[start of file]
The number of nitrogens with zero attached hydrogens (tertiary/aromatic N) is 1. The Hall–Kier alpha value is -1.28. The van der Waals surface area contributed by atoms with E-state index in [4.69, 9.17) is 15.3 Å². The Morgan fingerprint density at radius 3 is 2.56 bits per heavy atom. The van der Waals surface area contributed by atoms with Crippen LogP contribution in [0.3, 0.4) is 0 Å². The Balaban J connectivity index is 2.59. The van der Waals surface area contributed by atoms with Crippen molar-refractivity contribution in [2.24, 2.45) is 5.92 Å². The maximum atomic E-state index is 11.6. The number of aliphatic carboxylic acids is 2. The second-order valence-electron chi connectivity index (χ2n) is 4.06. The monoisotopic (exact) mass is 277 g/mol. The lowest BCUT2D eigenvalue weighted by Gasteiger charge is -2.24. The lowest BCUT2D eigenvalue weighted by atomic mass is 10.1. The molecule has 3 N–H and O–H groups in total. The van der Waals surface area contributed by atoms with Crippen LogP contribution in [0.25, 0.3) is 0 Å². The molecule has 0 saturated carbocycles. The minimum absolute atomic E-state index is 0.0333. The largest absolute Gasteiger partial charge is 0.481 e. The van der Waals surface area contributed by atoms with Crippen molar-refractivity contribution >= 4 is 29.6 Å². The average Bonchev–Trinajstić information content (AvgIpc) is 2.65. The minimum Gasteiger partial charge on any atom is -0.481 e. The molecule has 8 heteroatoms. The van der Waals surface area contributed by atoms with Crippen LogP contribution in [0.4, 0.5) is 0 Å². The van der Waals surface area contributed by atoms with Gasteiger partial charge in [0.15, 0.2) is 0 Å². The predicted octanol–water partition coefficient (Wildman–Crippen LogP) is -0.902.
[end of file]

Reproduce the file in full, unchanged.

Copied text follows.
The number of nitrogens with zero attached hydrogens (tertiary/aromatic N) is 1. The Hall–Kier alpha value is -1.28. The van der Waals surface area contributed by atoms with E-state index in [4.69, 9.17) is 15.3 Å². The Morgan fingerprint density at radius 3 is 2.56 bits per heavy atom. The van der Waals surface area contributed by atoms with Crippen LogP contribution in [0.3, 0.4) is 0 Å². The Balaban J connectivity index is 2.59. The van der Waals surface area contributed by atoms with Crippen molar-refractivity contribution in [2.24, 2.45) is 5.92 Å². The maximum atomic E-state index is 11.6. The number of aliphatic carboxylic acids is 2. The second-order valence-electron chi connectivity index (χ2n) is 4.06. The monoisotopic (exact) mass is 277 g/mol. The lowest BCUT2D eigenvalue weighted by Gasteiger charge is -2.24. The lowest BCUT2D eigenvalue weighted by atomic mass is 10.1. The molecule has 3 N–H and O–H groups in total. The van der Waals surface area contributed by atoms with Crippen LogP contribution in [0.25, 0.3) is 0 Å². The molecule has 0 saturated carbocycles. The minimum absolute atomic E-state index is 0.0333. The largest absolute Gasteiger partial charge is 0.481 e. The van der Waals surface area contributed by atoms with Crippen molar-refractivity contribution >= 4 is 29.6 Å². The average Bonchev–Trinajstić information content (AvgIpc) is 2.65. The minimum Gasteiger partial charge on any atom is -0.481 e. The molecule has 8 heteroatoms. The van der Waals surface area contributed by atoms with Crippen LogP contribution in [0.4, 0.5) is 0 Å². The van der Waals surface area contributed by atoms with Gasteiger partial charge in [0.15, 0.2) is 0 Å². The predicted octanol–water partition coefficient (Wildman–Crippen LogP) is -0.902.